Charity fraud can do and does do a lot of harm. The con artist takes advantage of the generosity of people and good intentions by taking their cash, money thwarted that was meant for people in need. You can make sure that any money you give gets into the right hands. Just remember these tips when somebody asks you for a donation. 1] Ask for identification, for the organization AND the solicitor.
Find out what the purpose of the charity is and how funds are used. 2] Ask if contributions are tax deductible. 3] Important! If you are not satisfied with the answer, do not give. Go with your gut feeling no matter how you are pressed. 4] Give to charities that you know. 5] Thoroughly check out the ones you have never heard of before, or others whose names are similar to a well-known charity.
6] Do not fall for high-pressure tactics. If solicitors will not take no for an answer, tell them NO way, AND DO NOT GIVE THEM YOUR MONEY. 7] Be suspicious of charities that only accept cash.
8] Always send a check made out to the charity and not the individual requesting the donation. It is also probable that you will come across charity schemes on the Internet. They are most evident online after a major man-made [e.g. World Trade Center] or natural disaster [e.g.
Katrina] has occurred and there is a swelling of the desire of the to help whatever way it can. There have been cases where the con artist has developed an email or Website that mimics a known charitable organization but your contribution ends up going to the con artist instead of the charitable organization he claimed to have represented. More on this scam know as PHISHING in just a bit. Below are two  more scenarios that have been commonly used by con artists in the past and one  that has been running rampant on the Internet. THE PIGEON DROP A person approaches you and says that he just found a large amount of money.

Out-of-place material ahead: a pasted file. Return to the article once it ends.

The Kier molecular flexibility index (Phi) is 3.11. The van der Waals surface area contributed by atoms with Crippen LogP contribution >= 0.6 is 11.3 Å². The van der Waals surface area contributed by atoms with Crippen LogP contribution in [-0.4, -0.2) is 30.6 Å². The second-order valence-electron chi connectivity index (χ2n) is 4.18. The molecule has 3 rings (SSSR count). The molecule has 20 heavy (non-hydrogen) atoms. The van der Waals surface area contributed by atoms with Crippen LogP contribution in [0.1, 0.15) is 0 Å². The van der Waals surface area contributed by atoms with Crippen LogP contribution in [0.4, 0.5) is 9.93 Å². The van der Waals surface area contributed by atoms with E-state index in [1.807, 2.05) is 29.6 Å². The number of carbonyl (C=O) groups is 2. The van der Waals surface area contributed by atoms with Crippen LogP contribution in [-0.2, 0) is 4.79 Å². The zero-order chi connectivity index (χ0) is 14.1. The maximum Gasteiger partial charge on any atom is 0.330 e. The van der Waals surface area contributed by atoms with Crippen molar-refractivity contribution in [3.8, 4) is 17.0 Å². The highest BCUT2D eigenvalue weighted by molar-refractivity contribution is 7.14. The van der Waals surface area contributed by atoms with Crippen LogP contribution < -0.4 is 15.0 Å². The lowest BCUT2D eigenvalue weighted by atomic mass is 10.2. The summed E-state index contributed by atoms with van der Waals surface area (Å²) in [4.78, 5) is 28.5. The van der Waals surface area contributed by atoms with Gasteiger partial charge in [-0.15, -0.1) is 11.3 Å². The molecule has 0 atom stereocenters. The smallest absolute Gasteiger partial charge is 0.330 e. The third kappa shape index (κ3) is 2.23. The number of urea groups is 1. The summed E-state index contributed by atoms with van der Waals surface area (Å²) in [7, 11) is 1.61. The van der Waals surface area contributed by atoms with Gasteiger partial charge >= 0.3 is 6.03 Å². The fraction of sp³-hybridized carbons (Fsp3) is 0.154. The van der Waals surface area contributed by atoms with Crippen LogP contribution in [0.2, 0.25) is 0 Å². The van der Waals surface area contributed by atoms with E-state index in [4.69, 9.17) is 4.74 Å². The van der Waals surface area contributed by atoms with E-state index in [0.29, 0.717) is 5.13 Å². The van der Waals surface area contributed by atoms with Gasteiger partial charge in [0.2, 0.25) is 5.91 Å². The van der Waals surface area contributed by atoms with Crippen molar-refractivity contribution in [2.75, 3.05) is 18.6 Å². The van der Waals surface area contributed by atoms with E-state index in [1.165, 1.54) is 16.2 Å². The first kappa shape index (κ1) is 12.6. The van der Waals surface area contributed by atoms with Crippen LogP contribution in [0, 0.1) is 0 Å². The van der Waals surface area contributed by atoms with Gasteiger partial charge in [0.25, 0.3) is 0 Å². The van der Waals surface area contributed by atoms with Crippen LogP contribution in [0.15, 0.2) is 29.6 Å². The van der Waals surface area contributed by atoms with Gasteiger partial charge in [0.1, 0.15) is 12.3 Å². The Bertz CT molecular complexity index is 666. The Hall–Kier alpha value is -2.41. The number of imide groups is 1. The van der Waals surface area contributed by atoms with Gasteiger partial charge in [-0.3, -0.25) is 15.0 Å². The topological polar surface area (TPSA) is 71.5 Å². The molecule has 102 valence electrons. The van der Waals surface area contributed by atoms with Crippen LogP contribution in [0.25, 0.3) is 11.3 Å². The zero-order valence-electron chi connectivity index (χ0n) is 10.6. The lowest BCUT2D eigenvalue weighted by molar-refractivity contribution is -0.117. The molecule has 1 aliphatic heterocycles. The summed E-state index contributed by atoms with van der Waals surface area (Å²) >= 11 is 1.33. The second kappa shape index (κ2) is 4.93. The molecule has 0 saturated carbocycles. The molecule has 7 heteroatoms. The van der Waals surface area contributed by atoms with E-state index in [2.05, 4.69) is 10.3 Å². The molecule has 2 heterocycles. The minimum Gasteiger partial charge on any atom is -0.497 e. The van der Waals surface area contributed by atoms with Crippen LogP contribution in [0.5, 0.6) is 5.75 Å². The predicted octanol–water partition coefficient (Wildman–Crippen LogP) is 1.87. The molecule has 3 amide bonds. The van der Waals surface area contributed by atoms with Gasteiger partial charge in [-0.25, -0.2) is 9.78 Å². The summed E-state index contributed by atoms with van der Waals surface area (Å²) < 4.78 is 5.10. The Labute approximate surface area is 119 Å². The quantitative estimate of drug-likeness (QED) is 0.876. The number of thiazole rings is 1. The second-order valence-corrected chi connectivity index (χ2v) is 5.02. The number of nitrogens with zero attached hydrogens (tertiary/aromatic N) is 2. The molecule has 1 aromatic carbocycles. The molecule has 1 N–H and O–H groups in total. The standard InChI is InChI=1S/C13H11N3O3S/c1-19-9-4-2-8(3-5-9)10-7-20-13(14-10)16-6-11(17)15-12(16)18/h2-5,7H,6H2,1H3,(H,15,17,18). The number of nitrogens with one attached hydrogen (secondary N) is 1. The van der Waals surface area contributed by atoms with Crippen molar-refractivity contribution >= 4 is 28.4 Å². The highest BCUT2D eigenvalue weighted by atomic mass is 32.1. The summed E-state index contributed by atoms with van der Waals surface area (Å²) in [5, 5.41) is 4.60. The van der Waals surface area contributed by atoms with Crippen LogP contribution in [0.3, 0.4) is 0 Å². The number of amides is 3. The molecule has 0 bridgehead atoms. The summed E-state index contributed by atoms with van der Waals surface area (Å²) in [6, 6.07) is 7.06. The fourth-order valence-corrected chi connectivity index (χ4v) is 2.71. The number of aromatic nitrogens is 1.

What should he do with it? Maybe his boss can suggest something. He then leaves to check with his boss and comes back a few minutes later. His boss said to divide the money, but first, each of you must put up some, good faith money. Once you hand over your share, you will never see it or the con artist again. THE BANK EXAMINER A con artist will contact you and tell you he is a bank official or police officer and that he needs your help to catch a dishonest bank teller.
All you have to do is withdraw your savings and give the money to him so he can check the serial numbers. IF you do, you have been STUNG. A real bank official would NEVER ask you to withdraw your money. Is it hard to believe that people fall for such tricks? Con artists may be the greatest actors you will ever meet. The pigeon drop and the bank examiner schemes are two of the most successful con games around. Do not be fooled.
CALL THEIR BLUFF BEFORE IT IS TOO LATE. PHISHING Con artists and scammers have been busy on the Internet too. In many cases the swindle is accomplished by the con artist stating that he is asking for donations on behave of some charitable organization when in fact he is working for himself or herself. Phishing has become a major problem on the Internet in the last couple of years. You receive an email from a fraudulent source that has created a Web page that looks like it is a legitimate email from a bank or other organization that is well known; one that you may have had some dealings with.
Quite often the bogus email states that it is updating records or trying to correct some error made by the firm. The scammers attempt to get you to supply some personal information such as social security number, account numbers and the like. If you do supply that type of information the phisher is apt to use it by assuming your identity and cleaning out your accounts. The bogus Websites and emails have been becoming increasingly believable and have copied legitimate Websites so closely that it sometimes takes a trained eye to spot them. Of late, there has been decent anti-phishing software on the market that you could use to help you discern the good emails and Websites from the fraudulent ones. I would recommend that you use this software, especially if you have problems discerning the good guys from the scammers.
There are many times when an appeal to you for money just does not sound or sit right. When this occurs, walk away from the appeal. You need to be able to recognize these scams on the onset so you can protect yourself, your resources and your identity.
Bill Wallmuller is the founder of Merokee Enterprises. Two of the author's concerns are personal safety and crime prevention. You can learn more by visiting the Website: http://www.personal-defense-technology.com